Secondary Logo

Journal Logo

Letters to the Editor

Optical coherence tomographic features of unilateral macular coloboma

Hussain, Nazimul MS; Mohan Ram, L S Oph Tech

Author Information
Indian Journal of Ophthalmology: Jul–Aug 2007 - Volume 55 - Issue 4 - p 321-322
doi: 10.4103/0301-4738.33061
  • Open

Dear Editor,

Macular coloboma is believed to result from either a developmental abnormality or intrauterine inflammation.1 Bilateral macular coloboma has been described earlier.12345 It has been seen in association with ocular or systemic abnormailities.1 Optical coherence tomography (OCT) can enhance visualization of abnormal retinal structure. Here, we report a case of unilateral macular coloboma with macular dystrophy and its OCT characteristics.

A 30-year-old healthy young gentleman presented with complaints of blurred vision in the left eye which was noticed three months back when he had visited an ophthalmologist with the complaint of itching. There was no significant history suggestive of systemic illness. On examination, his best-corrected visual acuity was 20/25, N6 in the right eye and 20/160, N18 in the left eye. Color vision test on Ishihara's color test was normal. Amsler grid test was normal in the right eye and showed a central scotoma in the left eye. Intraocular pressure on applanation tonometry was 16 and 18 mmHg in the right and left eye respectively. Anterior segment examination was unremarkable in both eyes. Fundus examination showed focal areas of altered retinal pigment epithelium (RPE) and subretinal yellowish lesion in the foveal area [Fig. 1] in the right eye. Left eye showed a punched out circumscribed lesion in the center of the macula with thin foveal roof suggestive probably of the internal limiting membrane [Fig. 2]. A surrounding area of altered RPE was seen around the macular lesion.

Figure 1
Figure 1:
Top left: Fundus photograph of the right eye showing yellowish lesion in the foveal area with surrounding zone of altered retinal pigment epithelium. Top right / Bottom left: Fundus fluorescein angiography frames of early and late phase respect showing a hyperfluorescent area in the foveal area suggestive of staining with surrounding area of relative hypofluorescence. Bottom right: OCT line scan through the macular lesion showing a normal foveal contour with slightly elevated foveal edge (arrow)
Figure 2
Figure 2:
Top left: Fundus photograph showing a punched out lesion in the fovea with a thickened margin. The surrounding area of altered retinal pigment epithelium is similar to that of the right eye. Top right / Bottom left: Fundus fluorescein angiography frames in the early and late phase showing a darkly hypofluorescent area in the respective fovea (arrow) with relative hyperfluorescence in the late phase. A blood vessel could be seen with the lesion in the early frame. Bottom right: OCT line scan through the lesion showing absence of foveal contour with bowl shaped deformity. A sharp shelving edge could be seen with posterior bowing high reflectivity suggestive of sclera.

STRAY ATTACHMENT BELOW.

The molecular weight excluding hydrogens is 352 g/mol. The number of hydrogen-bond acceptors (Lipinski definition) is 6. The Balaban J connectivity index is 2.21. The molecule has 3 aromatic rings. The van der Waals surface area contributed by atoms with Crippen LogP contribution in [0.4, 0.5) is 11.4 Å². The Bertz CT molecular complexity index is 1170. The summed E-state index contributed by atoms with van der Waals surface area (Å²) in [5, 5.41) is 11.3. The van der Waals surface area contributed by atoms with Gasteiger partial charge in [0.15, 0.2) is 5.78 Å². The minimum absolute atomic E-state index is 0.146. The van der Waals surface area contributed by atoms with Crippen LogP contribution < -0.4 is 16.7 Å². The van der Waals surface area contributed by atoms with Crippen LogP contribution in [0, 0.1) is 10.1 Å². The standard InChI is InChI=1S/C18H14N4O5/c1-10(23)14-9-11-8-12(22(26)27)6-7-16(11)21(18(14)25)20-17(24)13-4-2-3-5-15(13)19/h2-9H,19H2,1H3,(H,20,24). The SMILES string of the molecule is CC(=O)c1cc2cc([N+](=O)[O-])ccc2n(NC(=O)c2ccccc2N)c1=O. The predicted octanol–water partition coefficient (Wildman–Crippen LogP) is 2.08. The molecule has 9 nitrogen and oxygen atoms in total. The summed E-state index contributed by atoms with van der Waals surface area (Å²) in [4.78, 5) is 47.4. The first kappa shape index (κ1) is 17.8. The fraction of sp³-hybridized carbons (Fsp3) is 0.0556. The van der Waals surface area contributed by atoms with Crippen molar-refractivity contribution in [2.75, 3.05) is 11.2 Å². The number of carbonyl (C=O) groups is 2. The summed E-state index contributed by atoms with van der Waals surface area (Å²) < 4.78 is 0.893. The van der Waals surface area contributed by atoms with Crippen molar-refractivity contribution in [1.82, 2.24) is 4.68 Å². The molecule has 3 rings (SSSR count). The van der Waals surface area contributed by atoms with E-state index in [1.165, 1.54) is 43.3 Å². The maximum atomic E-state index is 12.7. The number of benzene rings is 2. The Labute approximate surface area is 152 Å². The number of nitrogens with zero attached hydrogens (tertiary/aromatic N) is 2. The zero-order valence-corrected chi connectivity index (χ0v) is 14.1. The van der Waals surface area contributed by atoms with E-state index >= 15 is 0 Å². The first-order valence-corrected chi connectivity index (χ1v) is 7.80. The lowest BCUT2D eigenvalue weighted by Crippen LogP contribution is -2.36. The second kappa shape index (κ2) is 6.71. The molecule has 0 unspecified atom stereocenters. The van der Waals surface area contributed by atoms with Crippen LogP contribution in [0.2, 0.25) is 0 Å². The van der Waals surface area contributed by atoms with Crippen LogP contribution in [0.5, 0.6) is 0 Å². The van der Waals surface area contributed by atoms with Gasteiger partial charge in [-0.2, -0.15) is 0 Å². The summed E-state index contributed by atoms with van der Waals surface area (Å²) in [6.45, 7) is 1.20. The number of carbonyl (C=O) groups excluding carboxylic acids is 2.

Pattern electroretinogram (ERG) showed normal finding in the right eye and subnormal amplitude with mildly delayed implicit time in the left eye. Multifocal ERG showed normal appearance in right eye and depressed waveforms within 15° in the left eye which was more marked within 10°. Full field ERG for photopic and scotopic responses was normal. The OCT of the right eye showed normal study [Fig. 1]. Left eye showed bowl-shaped punched out morphology with shelving edge [Fig. 2]. A thin highly reflective membrane was seen central to the sharp edge. This characteristic contour was within the fovea. The findings were highly suggestive of coloboma. Fundus fluorescein angiography showed multiple stippled hyperfluorescence with late staining and minimal leakage in the macula in the right eye [Fig. 1]. Left eye showed a well-circumscribed darkly hypofluorescent area with relative hypofluorescence in the late phase [Fig. 2]. A surrounding area of RPE window defect was seen. Based on the clinical and investigative findings, a diagnosis of macular coloboma in the left eye and possible macular dystrophy in the right eye was made.

Macular coloboma has been classified into three groups based on the ophthalmoscopic appearance.4 Often, it is associated with previous intrauterine infection and/or systemic abnormalities, and usually they are bilateral. This unique pattern of bowl-shaped defect in the fovea with shelving edge and without scleral ectasia was the characteristic finding on OCT, which was never described before. The present case also describes a unilateral macular coloboma with macular dystrophy. The clinical picture of the right eye could mimic Best's dystrophy but OCT features were not characteristic. An electro-oculography could have ruled out Best's disease. However, macular coloboma or dysplasia can occur in patients with congenital retinal dystrophy.4

1. Chen MS, Yang CH, Huang JS. Bilateral macular coloboma and pigmented paravenous retinochoroidal atrophy Br J Ophthalmol. 1992;76:250–251
2. Hayasaka V, Hayasaka S. Bilateral congenital macular coloboma in a boy with down syndrome Eur J Ophthalmol. 2004;14:565–567
3. Sharma S, Naqvi A, Cruess AF. Bilateral macular coloboma Can J Ophthalmol. 1996;31(1):27–28
4. Moore AT, Taylor DS, Harden A. Bilateral macular dysplasia ('colobomata') and congenital retinal dystrophy Br J Ophthalmol. 1985;69:691–699
5. Yamaguchi K, Tamai M. Congenital macular coloboma in Down Syndrome Ann Ophthalmol. 1990;22:222–223
© 2007 Indian Journal of Ophthalmology | Published by Wolters Kluwer – Medknow